The optimum duration of antibiotic therapy for intraabdominal infection remains unknown and has been identified by the Surgical Infection Society as a high priority for clinical research. The ultimate objective of our research is to optimize (and reduce) the duration of antibiotic therapy for intraabdominal infection throughout the world. The hypothesis to be tested is that four days of therapy for intraabdominal infection will lead to similar outcomes and a shorter duration of therapy when compared to a course based on the resolution of physiologic parameters in the setting of adequate operative or percutaneous intervention. This proposal is for a multicenter, randomized, double-blind (until the fourth day of therapy), non-inferiority clinical trial comparing a predetermined four days of antibiotic therapy to antibiotic therapy terminated one day after normalization of white blood cell count (= 11,000/ul) and normalization of systemic temperature (<38.0? C) for one whole calendar day (and a maximum of 10 days of antibiotic therapy) in the setting of complicated intraabdominal infection treated with adequate source control. Inclusion criteria include age = 16 years, ability to obtain informed consent from the patient or surrogate, presence of an intraabdominal infection requiring any duration of hospitalization and managed with open, laparoscopic, or percutaneous intervention, and, adequate source control in the opinion of the local investigator and Principal Investigator. 1,120 patients will be enrolled to ensure adequate power to assess equivalence of the two arms. The primary endpoint will be percentage failure conditioned by assigned duration of antibiotic therapy (intent to treat analysis). Failure will be defined as need for reintervention (surgical or percutaneous), surgical site infection, or death within 30 days of the original intervention for intraabdominal infection. In addition, multiple secondary endpoints will be assessed, including duration of antibiotic therapy and the incidence of infection at non-abdominal and non-surgical wound sites, particularly with antibiotic-resistant pathogens. The ultimate objective of our research is to change practice throughout the world, specifically by shortening the duration of antibiotic therapy for intraabdominal infections and thus decreasing resource utilization and decreasing the selection of antibiotic-resistant pathogens.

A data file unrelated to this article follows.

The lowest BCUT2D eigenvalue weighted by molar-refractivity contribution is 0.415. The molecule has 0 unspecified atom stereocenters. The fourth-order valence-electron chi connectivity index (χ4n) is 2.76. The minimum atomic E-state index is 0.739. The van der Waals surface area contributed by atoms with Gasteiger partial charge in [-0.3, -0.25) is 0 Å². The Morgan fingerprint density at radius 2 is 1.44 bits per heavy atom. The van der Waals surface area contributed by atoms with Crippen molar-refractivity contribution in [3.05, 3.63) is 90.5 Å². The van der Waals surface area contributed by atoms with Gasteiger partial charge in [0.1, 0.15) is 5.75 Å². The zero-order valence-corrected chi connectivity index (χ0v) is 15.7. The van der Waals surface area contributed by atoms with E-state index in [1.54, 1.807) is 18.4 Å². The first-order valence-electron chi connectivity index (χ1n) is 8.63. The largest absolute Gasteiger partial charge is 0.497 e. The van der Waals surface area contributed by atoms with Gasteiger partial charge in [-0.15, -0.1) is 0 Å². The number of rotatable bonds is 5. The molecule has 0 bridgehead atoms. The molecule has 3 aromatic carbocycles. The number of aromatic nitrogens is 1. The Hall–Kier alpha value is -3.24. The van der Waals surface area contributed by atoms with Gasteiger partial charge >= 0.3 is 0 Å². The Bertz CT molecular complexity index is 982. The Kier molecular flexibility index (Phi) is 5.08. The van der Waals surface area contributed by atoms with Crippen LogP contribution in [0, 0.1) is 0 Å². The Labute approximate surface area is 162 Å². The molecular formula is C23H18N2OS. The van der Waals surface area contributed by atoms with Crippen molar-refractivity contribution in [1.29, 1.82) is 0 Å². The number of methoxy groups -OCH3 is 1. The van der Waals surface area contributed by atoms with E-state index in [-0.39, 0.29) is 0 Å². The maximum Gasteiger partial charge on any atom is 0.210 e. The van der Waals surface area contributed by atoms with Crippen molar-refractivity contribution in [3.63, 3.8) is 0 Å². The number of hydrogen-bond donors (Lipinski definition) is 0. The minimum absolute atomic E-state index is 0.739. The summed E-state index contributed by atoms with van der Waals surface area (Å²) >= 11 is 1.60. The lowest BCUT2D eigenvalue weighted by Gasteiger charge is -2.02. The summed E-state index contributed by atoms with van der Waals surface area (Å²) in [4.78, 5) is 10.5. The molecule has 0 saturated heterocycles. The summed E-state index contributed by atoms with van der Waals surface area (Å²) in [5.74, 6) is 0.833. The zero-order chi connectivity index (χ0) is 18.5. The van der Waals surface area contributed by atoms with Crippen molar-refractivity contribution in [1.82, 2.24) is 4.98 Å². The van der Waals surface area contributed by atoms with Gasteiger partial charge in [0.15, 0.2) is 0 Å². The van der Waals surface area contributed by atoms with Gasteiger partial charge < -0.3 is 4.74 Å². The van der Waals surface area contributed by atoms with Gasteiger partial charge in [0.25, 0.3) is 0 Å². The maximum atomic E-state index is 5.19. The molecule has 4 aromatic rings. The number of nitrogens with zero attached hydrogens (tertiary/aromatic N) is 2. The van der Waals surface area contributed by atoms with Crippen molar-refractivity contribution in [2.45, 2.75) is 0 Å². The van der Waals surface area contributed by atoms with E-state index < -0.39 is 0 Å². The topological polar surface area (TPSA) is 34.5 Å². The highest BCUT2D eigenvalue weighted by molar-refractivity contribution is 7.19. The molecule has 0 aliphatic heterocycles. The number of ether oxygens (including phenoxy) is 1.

National Institute of Health (NIH)
National Institute of General Medical Sciences (NIGMS)
Research Project (R01)
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Special Emphasis Panel (ZGM1-PPBC-5 (CT))
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Dunsmore, Sarah
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University of Virginia
Schools of Medicine
United States
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Shah, Puja M; Edwards, Brandy L; Dietch, Zachary C et al. (2016) Do Polymicrobial Intra-Abdominal Infections Have Worse Outcomes than Monomicrobial Intra-Abdominal Infections? Surg Infect (Larchmt) 17:27-31
Sawyer, Robert G; Claridge, Jeffrey A; Nathens, Avery B et al. (2015) Trial of short-course antimicrobial therapy for intraabdominal infection. N Engl J Med 372:1996-2005
Guidry, Christopher A; Sawyer, Robert G (2015) Short-Course Antimicrobial Therapy for Intraabdominal Infection. N Engl J Med 373:1578